Twelve patient samples (Dx, Rem and Rel from four patients) together with 25 derived PDXs were sequenced using a custom made AmpliSeq (Illumina) panel, with an average coverage of >1000 reads. This resulted in 139/184 (76%) of the SNVs confirmed across the patient samples with a VAF > 0.05 (Supplementary Table S6). Strikingly, ALL-215 showed changes in the original diagnostic pattern of SNVs upon engraftment and VXL treatment (Fig. 6 and Supplementary Fig. S7). SNVs found in both Dx and Rel samples were retained (grey), whilst SNVs identified only at relapse (Fig. 6a) were either absent or identified at low VAF after engraftment with a slight increase in VAF after VXL treatment (Fig. 6b, c; yellow, green and orange clusters). In contrast, SNVs identified at diagnosis showed only little change in VAF in the control PDXs but had low VAF upon VXL treatment (Fig. 6a–c; red cluster). To further examine these changes, clonal evolution was investigated in ALL-215 using PyClone, which identified five prominent sub-clones. These sub-clones were visualised using fishplots to compare the clonal structure observed from Dx to Rel in the patient, evolution from Dx to PDX-control and Dx to VXL-treated PDXs (Fig. 6d–f). The proposed evolutionary model highlighted sub-clonal changes occurring from Dx to Rel in patient ALL-215, which were more prevalent upon VXL treatment in the PDX, indicating that VXL treatment caused the expansion of a subclone representing ALL cells which drove relapse at a later timepoint in the patient’s disease course.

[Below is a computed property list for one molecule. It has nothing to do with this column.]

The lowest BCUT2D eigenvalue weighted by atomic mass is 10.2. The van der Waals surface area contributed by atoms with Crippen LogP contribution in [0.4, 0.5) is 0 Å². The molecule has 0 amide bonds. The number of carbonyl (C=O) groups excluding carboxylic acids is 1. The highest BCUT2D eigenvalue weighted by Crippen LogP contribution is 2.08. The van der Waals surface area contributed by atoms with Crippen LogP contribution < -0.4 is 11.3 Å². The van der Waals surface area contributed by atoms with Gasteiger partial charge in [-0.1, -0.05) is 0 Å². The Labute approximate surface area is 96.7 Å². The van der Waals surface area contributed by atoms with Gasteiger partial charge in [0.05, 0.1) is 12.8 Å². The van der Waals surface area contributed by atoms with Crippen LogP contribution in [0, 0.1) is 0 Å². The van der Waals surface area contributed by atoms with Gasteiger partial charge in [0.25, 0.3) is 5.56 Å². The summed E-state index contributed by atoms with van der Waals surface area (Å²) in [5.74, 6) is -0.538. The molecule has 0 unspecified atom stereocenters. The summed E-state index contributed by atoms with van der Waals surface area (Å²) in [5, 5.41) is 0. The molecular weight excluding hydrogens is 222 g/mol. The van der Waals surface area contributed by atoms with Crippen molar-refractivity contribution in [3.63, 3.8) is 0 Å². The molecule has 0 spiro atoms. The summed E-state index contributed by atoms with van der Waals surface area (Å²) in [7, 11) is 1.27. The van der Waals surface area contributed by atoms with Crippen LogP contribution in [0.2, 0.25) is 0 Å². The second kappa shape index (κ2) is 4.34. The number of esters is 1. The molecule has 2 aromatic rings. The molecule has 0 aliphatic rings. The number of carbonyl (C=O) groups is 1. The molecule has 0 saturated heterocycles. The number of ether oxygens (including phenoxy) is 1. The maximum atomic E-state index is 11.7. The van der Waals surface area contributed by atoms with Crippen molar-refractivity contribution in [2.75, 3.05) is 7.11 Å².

Fig. 6: Sub-clonal analysis in ALL-215 patient biopsies and PDX samples.
figure 6